Thursday, June 11, 2009

Cranberry Feather Steak and Japanese Rare Cheesecake

For many years, I was allergic to cranberries. Yes, I know - a very odd thing to be allergic to indeed. As a kid I seemed to be sensitive to many foods, all of which I gradually outgrew. My cranberry allergy seemed quite stubborn, however, and lasted well into adulthood. Every so often, especially around Thanksgiving time, when cranberries seemed to be present everywhere, I would sneak a tiny bite as a test. And year after year, I still had the same reaction. I gave up trying for a few years and then one day I was suddenly not allergic to cranberries anymore. So, having been deprived of their sweet yet tangy taste for so long, I was delighted to finally get to use them in recipes.

As it so happens, I had a can of whole berry cranberry sauce given to me by another American I knew here, who kindly dropped off her remaining canned foods and pantry staples before moving back to the States. I sought out a recipe in which to use it, and came across numerous variations on Cranberry Brisket. It sounded a bit odd to me, but at the same time, intriguing. The recipe I tried was very simple, so simple I was able to prepare everything and pop it into the oven in about 15 minutes while talking on the phone. Now that is pretty easy!

I was unable to find an actual brisket in the local Waitrose, so I decided to purchase a recent addition to their meat counter lineup, a feather steak, a very economical cut of beef. The butcher said it was excellent for braising and casseroles, so I thought I would give it a try. This cut is usually sold sliced in wafer thin steaks, but the one I purchased was a whole slab, like a flat end of a brisket. It is well marbled, the pattern of white streaks giving it the look a feather, supposedly. I just thought it looked like well marbled meat, and a potentially perfect substitute for the desired brisket. The biggest cut they had only weighed in at just under a kilo (about 2 pounds), which was half the size of most of the Cranberry Brisket recipes I had seen, so I did have to adapt the recipe a bit. It turned out really tender and delicious, something I will want to make again for certain.

Cranberry Feather Steak (adapted from numerous versions)
(serves 6)

1 Tbsp olive oil, as needed
1 (2 pound) slab of feather steak (or brisket)
seasoned salt and cracked black pepper, enough to dust both sides of the meat well
1 small red onion, chopped
sweet paprika, to taste
1/4 cup tomato paste
1/4 cup cold water
1 cup whole berry cranberry sauce (half a 15 ounce can, roughly)
2 Tbsp dry onion soup powder

Preheat oven to 350 F (180 C). Rub the meat all over with a bit of olive oil, then dust well with seasonings on both sides. Heat a skillet and brown the meat on both sides, about 5 minutes total. Set out a large sheet of foil, draping it loosely over a casserole dish, and place the meat on top, leave the foil unsealed for now though. Add the onions to the same skillet, sprinkle with a touch of paprika, and brown for just a few minutes to soften. Place onions on top of the meat. In a small bowl, mix the tomato paste, water, and cranberry sauce, then pour over the meat. Sprinkle the onion soup powder over the top evenly.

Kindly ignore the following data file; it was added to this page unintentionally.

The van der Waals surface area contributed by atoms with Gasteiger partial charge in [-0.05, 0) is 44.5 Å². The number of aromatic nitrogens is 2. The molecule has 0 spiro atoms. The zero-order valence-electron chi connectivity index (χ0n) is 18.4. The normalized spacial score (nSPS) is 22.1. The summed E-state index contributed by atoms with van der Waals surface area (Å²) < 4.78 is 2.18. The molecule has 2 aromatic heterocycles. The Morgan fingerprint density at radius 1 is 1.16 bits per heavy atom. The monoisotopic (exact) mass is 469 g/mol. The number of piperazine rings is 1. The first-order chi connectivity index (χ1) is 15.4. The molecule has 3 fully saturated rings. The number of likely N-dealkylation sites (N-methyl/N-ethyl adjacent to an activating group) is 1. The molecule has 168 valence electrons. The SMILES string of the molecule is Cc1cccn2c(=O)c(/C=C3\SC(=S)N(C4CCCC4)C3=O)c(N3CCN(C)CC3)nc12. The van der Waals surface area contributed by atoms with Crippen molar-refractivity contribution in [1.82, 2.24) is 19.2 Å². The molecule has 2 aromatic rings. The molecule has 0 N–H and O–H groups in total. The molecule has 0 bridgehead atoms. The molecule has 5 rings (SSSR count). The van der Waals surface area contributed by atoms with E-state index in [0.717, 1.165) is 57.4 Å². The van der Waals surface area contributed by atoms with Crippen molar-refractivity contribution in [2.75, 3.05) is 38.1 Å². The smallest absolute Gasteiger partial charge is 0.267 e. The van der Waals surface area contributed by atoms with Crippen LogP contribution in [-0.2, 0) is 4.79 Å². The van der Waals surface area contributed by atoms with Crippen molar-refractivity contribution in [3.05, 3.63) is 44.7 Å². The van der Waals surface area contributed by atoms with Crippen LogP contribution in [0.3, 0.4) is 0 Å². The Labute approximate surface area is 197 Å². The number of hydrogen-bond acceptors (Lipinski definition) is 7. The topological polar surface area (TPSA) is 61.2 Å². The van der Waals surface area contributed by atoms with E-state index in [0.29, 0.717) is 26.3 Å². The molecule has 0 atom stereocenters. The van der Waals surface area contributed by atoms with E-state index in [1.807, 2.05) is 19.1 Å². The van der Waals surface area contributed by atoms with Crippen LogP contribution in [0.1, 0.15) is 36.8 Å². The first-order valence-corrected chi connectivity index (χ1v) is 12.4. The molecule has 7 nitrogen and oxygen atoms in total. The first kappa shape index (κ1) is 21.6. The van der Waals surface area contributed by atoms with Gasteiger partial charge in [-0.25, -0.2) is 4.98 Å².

Bring the edges of the foil together and seal tightly, keeping in mind that you will need to check the meat later, so make sure you have a way to peek inside. Pop the casserole into the preheated oven and let cook until fork tender. Most of the brisket recipes said 3 hours for a larger cut, but my feather steak took 3 hours even though it was half the size.

Allow to rest for 30 minutes before slicing thinly against the grain. Serve with the sauce ladled over the top. I served this with simple salad and some roasted root vegetables.

For dessert, I decided to try a recipe I found here for Japanese "Rare" Cheesecake. I believe that the "rare" part refers to the fact that this type of cheesecake is not baked or steamed, but uses gelatin to set the cake. There are no eggs in the recipe and the use of yogurt gives this a very light and refreshing taste, quite different from the much heavier sour cream laden cheesecakes. I had a can of tinned sweetened Maine blueberries, itty bitty tart berries in juice, so I drained them and served just the berries on top.

One thing to note: My cheesecake pan is a bit larger than the suggested 8" pan, so as a result, my cheesecake came out very low, about brownie height. I recommend using a smaller pan.


  1. I'm so impressed with how often you cook. Your recipe just looks delicious. I never liked cranberries much growing up then a couple of years ago I won a recipe contest with Ocean Spray cranberries and now I love them! I love then not only because of the prize $ but I really did learn to like them while testing my recipes. I especially like cooking with Craisins.

  2. Cooking is a huge stress reliever for me. I am moving very soon too, so I have been trying hard to use up all of my ingredients. I still have a lot of pantry items but most of my perishables are gone now, except condiments. I like craisins too :)

  3. That looks incredibly delicious Heather as does the cheesecake! You always come up with the most interesting recipes. I hope the packing is going well! I know I haven't been posting on the forums lately, but I have been reading.

  4. Thank Marie:) Getting ready to move is a real task.. I am still trying to sort things and make sure anything I don't want is out of the house. I won't get to cook for a while after this week, so I am trying to squeeze in what I can.